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California lawmakers sign off on controversial bill to expand support for school health centers

California Democrats criticized Republican senators for claiming student health centers could help minors access reproductive healthcare.

SACRAMENTO, Calif. (CN) — California’s lawmakers are nearing the final step to send off a potential law expanding funding and support for school health centers – which drew attacks from Senate Republicans this week — for the governor’s consideration. 

AB 1940 set off a tense debate for nearly an hour on the state Senate floor Wednesday — the last day for amendments on the desk as bills wind through the Legislature this month. It is designed to authorize student health centers at or near California schools, offering “age-appropriate, clinical health care services” from qualified health professionals, to help students who experience barriers accessing other forms of health care.

The bill authorizes health centers to provide primary medical care, behavioral health services or dental care services onsite or through telehealth. If approved, the state will provide technical and renovation support for health centers through various grants. The bill removes the requirement for the state’s Department of Education to act as a liaison for school-based health centers, instead writing that the program will be supported by the California Department of Public Health.

Senate Republicans claimed the bill could somehow allow schools to help minors access reproductive healthcare, pointing to language in the bill allowing students to access information on reproductive health services. 

Senator Rosilicie Ochoa Bogh, from Yucaipa, asked at what grade levels students can access information about all health services. She asked Senator Melissa Hurtado — a Democrat from Sanger, who carried the bill — who would pay for those services.

Hurtado said the bill does not change any local control wielded by each school district and locally elected school board, which will ultimately decide what services a student health center can provide and how they will be funded.

“I can assure you that no SBHCs have ever provided abortion services to a child,” she said. 

“I think there's a lot of fear in regards to this bill, that really doesn't change the way parents get notified. It doesn't change medical consent laws.”

Ochoa Bogh continued to attack the bill, citing Assembly Bill 1184 going into effect this year to amend the Confidentiality of Medical Information Act to make minors’ health decisions on “sensitive services” like reproductive care private from their policyholder parents.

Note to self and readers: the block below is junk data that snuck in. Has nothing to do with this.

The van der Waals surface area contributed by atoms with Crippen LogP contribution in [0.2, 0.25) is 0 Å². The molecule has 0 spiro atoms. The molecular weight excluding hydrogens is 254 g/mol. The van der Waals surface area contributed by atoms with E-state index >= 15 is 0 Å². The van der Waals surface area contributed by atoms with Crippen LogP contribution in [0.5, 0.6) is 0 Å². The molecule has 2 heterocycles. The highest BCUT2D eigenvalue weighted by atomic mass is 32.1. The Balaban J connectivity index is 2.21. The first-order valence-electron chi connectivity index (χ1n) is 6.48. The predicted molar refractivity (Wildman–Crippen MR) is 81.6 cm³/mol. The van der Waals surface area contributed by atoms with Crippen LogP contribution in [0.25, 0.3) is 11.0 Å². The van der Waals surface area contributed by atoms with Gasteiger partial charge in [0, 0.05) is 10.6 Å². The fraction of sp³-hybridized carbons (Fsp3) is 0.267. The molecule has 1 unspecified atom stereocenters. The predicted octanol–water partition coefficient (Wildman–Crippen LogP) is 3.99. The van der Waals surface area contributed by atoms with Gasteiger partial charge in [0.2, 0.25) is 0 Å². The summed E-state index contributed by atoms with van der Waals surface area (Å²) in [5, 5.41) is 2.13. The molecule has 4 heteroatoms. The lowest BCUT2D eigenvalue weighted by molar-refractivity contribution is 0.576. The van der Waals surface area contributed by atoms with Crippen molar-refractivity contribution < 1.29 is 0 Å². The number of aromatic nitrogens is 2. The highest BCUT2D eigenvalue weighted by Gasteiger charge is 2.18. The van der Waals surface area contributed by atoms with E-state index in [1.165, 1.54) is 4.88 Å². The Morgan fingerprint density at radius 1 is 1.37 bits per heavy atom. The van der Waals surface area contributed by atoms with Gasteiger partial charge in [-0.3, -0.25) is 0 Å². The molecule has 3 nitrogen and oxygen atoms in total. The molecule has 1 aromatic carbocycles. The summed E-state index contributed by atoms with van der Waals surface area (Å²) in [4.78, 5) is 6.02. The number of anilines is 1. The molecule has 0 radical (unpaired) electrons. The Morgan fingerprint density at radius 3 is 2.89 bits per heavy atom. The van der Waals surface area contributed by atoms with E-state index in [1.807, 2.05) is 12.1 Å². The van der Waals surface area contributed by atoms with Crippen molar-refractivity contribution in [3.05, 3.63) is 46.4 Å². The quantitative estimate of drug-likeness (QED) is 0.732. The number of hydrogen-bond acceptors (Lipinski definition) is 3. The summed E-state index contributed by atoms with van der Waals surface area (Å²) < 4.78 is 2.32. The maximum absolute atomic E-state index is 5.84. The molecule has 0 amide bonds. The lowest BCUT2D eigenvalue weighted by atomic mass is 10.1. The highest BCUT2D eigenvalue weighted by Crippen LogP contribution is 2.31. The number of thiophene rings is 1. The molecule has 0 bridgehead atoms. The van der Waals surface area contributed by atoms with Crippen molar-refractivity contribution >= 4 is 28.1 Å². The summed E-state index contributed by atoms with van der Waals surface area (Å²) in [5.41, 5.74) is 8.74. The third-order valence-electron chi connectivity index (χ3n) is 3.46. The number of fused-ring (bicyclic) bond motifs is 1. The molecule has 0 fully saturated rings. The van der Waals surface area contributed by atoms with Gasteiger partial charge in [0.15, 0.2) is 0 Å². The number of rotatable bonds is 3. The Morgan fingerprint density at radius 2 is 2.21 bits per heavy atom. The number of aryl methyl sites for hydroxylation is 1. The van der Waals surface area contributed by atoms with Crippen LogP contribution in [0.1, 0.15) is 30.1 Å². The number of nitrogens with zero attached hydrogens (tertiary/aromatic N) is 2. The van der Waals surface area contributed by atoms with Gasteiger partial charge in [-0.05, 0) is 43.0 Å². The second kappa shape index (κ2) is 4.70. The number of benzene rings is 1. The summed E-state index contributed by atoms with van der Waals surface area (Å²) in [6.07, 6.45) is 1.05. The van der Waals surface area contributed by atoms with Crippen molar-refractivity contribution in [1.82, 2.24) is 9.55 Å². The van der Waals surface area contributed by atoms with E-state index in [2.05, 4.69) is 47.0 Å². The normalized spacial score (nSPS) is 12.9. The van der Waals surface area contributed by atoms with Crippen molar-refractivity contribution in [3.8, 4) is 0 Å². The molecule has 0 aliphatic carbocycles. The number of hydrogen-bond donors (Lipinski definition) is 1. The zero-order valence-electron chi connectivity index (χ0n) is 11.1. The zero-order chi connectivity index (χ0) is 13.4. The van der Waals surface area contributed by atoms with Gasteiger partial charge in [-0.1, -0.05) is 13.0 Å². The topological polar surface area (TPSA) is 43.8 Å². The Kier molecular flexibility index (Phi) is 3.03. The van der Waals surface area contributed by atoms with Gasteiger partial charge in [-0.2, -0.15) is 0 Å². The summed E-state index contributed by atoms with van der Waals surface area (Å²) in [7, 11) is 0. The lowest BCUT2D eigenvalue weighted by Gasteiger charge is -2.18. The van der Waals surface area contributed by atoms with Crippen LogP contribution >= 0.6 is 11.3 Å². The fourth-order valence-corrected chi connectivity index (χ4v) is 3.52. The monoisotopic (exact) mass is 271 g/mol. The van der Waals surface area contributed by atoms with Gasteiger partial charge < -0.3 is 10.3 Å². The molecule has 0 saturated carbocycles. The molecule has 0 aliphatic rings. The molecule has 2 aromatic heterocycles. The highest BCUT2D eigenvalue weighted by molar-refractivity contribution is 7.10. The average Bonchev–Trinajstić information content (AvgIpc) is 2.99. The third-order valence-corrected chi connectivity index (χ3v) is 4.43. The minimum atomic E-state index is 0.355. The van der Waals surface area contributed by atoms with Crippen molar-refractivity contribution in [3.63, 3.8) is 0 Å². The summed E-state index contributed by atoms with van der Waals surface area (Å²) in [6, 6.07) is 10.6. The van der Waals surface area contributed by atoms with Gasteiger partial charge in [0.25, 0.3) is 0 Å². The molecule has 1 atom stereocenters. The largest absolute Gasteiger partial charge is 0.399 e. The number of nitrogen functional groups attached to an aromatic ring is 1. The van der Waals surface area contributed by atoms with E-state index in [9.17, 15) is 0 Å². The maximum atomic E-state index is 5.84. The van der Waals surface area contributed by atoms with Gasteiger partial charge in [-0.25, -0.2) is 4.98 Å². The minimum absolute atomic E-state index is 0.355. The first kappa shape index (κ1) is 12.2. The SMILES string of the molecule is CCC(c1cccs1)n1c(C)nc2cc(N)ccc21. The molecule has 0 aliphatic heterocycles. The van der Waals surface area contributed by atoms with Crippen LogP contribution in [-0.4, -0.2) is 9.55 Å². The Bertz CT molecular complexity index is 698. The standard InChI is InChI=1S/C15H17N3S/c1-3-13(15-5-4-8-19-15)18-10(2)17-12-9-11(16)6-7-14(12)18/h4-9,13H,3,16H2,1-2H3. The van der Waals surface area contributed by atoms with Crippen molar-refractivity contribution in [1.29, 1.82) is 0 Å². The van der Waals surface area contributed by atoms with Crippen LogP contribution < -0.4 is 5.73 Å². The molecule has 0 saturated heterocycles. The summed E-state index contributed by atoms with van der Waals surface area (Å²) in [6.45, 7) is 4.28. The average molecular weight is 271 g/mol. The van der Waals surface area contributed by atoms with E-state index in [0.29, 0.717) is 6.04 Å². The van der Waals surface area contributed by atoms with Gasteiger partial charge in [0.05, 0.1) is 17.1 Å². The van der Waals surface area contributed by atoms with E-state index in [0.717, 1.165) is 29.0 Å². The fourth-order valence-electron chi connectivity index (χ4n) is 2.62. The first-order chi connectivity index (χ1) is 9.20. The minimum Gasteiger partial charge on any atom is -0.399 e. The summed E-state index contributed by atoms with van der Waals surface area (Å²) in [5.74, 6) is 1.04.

“My concern with this particular bill would be that we’re now providing these services on campus without parents knowing, health wise or through their health plans, what is being provided to their children,” she said. 

Other Republicans also claimed the bill would lessen parents’ control over health services their children could access at school — like Senator Melissa Melendez from Lake Elsinore, who said “We should keep our noses out of medical (decisions)."

Senator Richard Pan from Sacramento, a physician, explains why student health centers are essential programs to help students who have barriers to regular health care in California. Screenshot via Courthouse News.

Senator Sydney Kamlager, a Democrat from Los Angeles, told the other senators to read the bill more closely, pointing out that it does not expand any state control above parents’ existing rights over childrens’ healthcare. She said some children might seek care without parents’ knowledge out of concern for their own safety — although she agreed with one of Melendez's statements, adding "The government should be staying out of our vaginas.”

Senator Susan Talamantes Eggman, a Democrat from Stockton, said student health centers are an important resource for students to learn “help-seeking behaviors” to advocate for their own health and be able to get medical help when they need it. 

She criticized Republicans for turning the discussion of health centers for children into a reproductive services issue. 

“They want to politicize everything into being about reproductive rights, and it’s so insulting,” she said. “You want to demonize school nurses for talking about reproductive health, and it doesn't change anything about parental consent. It simply says we’re going to pay for poor kids … these are poor kids who need help from a school nurse.”

Hurtado reminded the Senate that some schools in California already operate health centers, and the bill is designed to expand support for those programs. 

With only eight "no" votes, AB 1940 passed and needs a final vote from the Assembly to head to the governor’s desk. All bills have until Aug. 31 to successfully get through both houses of the Legislature.

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